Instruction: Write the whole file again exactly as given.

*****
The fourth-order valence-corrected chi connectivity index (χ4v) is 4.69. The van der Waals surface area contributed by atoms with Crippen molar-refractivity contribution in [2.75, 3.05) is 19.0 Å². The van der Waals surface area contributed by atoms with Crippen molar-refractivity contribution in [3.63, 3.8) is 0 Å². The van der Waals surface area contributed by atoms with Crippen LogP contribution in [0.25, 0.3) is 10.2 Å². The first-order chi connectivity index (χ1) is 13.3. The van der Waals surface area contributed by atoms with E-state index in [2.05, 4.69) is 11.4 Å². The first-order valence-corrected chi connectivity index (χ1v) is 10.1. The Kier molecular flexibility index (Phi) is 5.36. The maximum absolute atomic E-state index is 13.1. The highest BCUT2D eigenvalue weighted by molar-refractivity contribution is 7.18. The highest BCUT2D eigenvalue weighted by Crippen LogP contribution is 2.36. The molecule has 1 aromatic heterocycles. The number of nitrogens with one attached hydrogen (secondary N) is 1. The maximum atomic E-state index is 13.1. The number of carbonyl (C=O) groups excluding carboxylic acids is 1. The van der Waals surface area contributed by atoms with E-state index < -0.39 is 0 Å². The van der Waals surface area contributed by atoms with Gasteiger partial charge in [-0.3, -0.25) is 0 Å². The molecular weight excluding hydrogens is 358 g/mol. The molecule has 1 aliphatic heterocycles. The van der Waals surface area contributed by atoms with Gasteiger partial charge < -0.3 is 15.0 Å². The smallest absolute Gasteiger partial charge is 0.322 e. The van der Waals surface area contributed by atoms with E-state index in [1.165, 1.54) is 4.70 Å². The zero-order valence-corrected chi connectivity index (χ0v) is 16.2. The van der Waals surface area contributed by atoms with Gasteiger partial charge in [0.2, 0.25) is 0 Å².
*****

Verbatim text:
The fourth-order valence-corrected chi connectivity index (χ4v) is 4.69. The van der Waals surface area contributed by atoms with Crippen molar-refractivity contribution in [2.75, 3.05) is 19.0 Å². The van der Waals surface area contributed by atoms with Crippen molar-refractivity contribution in [3.63, 3.8) is 0 Å². The van der Waals surface area contributed by atoms with Crippen LogP contribution in [0.25, 0.3) is 10.2 Å². The first-order chi connectivity index (χ1) is 13.3. The van der Waals surface area contributed by atoms with E-state index in [2.05, 4.69) is 11.4 Å². The first-order valence-corrected chi connectivity index (χ1v) is 10.1. The Kier molecular flexibility index (Phi) is 5.36. The maximum absolute atomic E-state index is 13.1. The highest BCUT2D eigenvalue weighted by molar-refractivity contribution is 7.18. The highest BCUT2D eigenvalue weighted by Crippen LogP contribution is 2.36. The molecule has 1 aromatic heterocycles. The number of nitrogens with one attached hydrogen (secondary N) is 1. The maximum atomic E-state index is 13.1. The number of carbonyl (C=O) groups excluding carboxylic acids is 1. The van der Waals surface area contributed by atoms with E-state index < -0.39 is 0 Å². The van der Waals surface area contributed by atoms with Gasteiger partial charge in [-0.3, -0.25) is 0 Å². The molecular weight excluding hydrogens is 358 g/mol. The molecule has 1 aliphatic heterocycles. The van der Waals surface area contributed by atoms with Gasteiger partial charge < -0.3 is 15.0 Å². The smallest absolute Gasteiger partial charge is 0.322 e. The van der Waals surface area contributed by atoms with E-state index in [1.165, 1.54) is 4.70 Å². The zero-order valence-corrected chi connectivity index (χ0v) is 16.2. The van der Waals surface area contributed by atoms with Gasteiger partial charge in [0.2, 0.25) is 0 Å².